Source: (2007) Cardozo Journal of Conflict Resolution 9:207ff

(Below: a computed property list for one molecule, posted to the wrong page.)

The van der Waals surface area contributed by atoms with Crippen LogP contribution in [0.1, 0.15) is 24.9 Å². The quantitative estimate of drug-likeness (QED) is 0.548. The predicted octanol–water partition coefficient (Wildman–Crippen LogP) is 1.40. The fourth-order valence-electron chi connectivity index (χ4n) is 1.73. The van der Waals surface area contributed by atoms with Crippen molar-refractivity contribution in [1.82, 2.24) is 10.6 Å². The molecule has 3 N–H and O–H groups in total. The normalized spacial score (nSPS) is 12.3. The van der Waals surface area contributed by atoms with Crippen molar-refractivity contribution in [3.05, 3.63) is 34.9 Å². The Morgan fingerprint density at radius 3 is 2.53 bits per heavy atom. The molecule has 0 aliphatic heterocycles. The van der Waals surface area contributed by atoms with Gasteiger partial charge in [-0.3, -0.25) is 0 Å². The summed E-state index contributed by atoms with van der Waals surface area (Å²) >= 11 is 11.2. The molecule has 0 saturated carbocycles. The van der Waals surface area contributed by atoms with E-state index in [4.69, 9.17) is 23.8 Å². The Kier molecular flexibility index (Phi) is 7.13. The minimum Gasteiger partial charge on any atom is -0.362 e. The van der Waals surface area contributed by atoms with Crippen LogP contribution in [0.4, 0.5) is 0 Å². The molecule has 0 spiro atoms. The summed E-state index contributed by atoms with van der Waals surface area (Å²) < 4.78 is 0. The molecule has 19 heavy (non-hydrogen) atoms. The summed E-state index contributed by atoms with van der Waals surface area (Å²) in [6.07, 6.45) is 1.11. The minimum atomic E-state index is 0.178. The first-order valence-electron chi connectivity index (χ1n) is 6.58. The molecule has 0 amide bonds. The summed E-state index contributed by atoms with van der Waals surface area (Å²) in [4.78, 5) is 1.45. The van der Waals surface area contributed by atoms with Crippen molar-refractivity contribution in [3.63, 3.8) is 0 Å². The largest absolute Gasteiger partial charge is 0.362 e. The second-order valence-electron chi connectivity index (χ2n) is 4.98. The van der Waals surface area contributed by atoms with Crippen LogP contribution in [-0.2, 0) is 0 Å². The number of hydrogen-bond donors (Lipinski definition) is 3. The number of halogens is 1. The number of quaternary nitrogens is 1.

"Within the Restorative Justice community of the United States, circle sentencing (also known as community circles, peacemaking circles, or healing circles ) has evolved since the early 1990's as an effective way of healing the harm that the offender's crime has done to the community, as well as getting to the root of the problems which may have contributed to the offender's actions in the first place. ... The victim is given an opportunity to voice his or her fear and rage at being victimized; the victim also has a chance to hear the offender's story and gain a better understanding of why the crime occurred; and lastly the victim walks away from the situation with reparations and a sense of having been involved in the justice process and an overall feeling of closure. ... Americans must learn from the experiences of post September 11 not only to prepare for and prevent such crimes, but also to provide victims and communities with the appropriate tools to handle the fear and anger resulting from such victimization. ... The exclusion of the community from the healing process by Victim-Offender Mediation and other Restorative Justice programs makes Sentencing Circles the ideal technique to be used in hate crime cases. ... While Circles have primarily dealt with non-violent offenses, it is a stark reality that hate crimes manifest themselves in a spectrum of offenses including the ultra-violent." (Excerpt from Author)